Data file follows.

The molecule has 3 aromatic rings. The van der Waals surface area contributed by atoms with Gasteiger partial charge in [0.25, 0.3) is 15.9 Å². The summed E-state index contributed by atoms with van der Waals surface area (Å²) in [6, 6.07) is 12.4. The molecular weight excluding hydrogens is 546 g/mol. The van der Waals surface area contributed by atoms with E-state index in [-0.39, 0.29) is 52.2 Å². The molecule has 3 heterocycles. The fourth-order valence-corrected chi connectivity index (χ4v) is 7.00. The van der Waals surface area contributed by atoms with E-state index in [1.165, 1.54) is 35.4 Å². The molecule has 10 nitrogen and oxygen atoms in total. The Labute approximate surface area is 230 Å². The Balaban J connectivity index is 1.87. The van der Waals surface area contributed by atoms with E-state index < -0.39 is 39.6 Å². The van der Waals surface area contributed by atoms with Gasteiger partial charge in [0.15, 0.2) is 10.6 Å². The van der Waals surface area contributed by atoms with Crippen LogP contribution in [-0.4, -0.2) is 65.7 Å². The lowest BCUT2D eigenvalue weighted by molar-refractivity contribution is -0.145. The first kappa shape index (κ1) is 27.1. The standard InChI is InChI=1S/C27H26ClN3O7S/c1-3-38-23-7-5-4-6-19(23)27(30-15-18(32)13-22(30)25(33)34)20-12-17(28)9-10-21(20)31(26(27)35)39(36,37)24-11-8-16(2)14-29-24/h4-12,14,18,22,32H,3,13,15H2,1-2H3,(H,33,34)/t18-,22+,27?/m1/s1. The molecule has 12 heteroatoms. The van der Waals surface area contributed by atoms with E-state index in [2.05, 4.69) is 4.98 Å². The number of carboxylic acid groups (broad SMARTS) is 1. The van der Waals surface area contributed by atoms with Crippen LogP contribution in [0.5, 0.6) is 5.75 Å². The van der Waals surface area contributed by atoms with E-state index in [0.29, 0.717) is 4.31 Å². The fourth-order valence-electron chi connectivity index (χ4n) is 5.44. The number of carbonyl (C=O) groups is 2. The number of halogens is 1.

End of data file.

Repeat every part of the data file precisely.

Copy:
The molecule has 3 aromatic rings. The van der Waals surface area contributed by atoms with Gasteiger partial charge in [0.25, 0.3) is 15.9 Å². The summed E-state index contributed by atoms with van der Waals surface area (Å²) in [6, 6.07) is 12.4. The molecular weight excluding hydrogens is 546 g/mol. The van der Waals surface area contributed by atoms with E-state index in [-0.39, 0.29) is 52.2 Å². The molecule has 3 heterocycles. The fourth-order valence-corrected chi connectivity index (χ4v) is 7.00. The van der Waals surface area contributed by atoms with E-state index in [1.165, 1.54) is 35.4 Å². The molecule has 10 nitrogen and oxygen atoms in total. The Labute approximate surface area is 230 Å². The Balaban J connectivity index is 1.87. The van der Waals surface area contributed by atoms with E-state index < -0.39 is 39.6 Å². The van der Waals surface area contributed by atoms with Gasteiger partial charge in [0.15, 0.2) is 10.6 Å². The van der Waals surface area contributed by atoms with Crippen LogP contribution in [-0.4, -0.2) is 65.7 Å². The lowest BCUT2D eigenvalue weighted by molar-refractivity contribution is -0.145. The first kappa shape index (κ1) is 27.1. The standard InChI is InChI=1S/C27H26ClN3O7S/c1-3-38-23-7-5-4-6-19(23)27(30-15-18(32)13-22(30)25(33)34)20-12-17(28)9-10-21(20)31(26(27)35)39(36,37)24-11-8-16(2)14-29-24/h4-12,14,18,22,32H,3,13,15H2,1-2H3,(H,33,34)/t18-,22+,27?/m1/s1. The molecule has 12 heteroatoms. The van der Waals surface area contributed by atoms with E-state index in [2.05, 4.69) is 4.98 Å². The number of carboxylic acid groups (broad SMARTS) is 1. The van der Waals surface area contributed by atoms with Crippen LogP contribution in [0.5, 0.6) is 5.75 Å². The van der Waals surface area contributed by atoms with E-state index in [0.29, 0.717) is 4.31 Å². The fourth-order valence-electron chi connectivity index (χ4n) is 5.44. The number of carbonyl (C=O) groups is 2. The number of halogens is 1.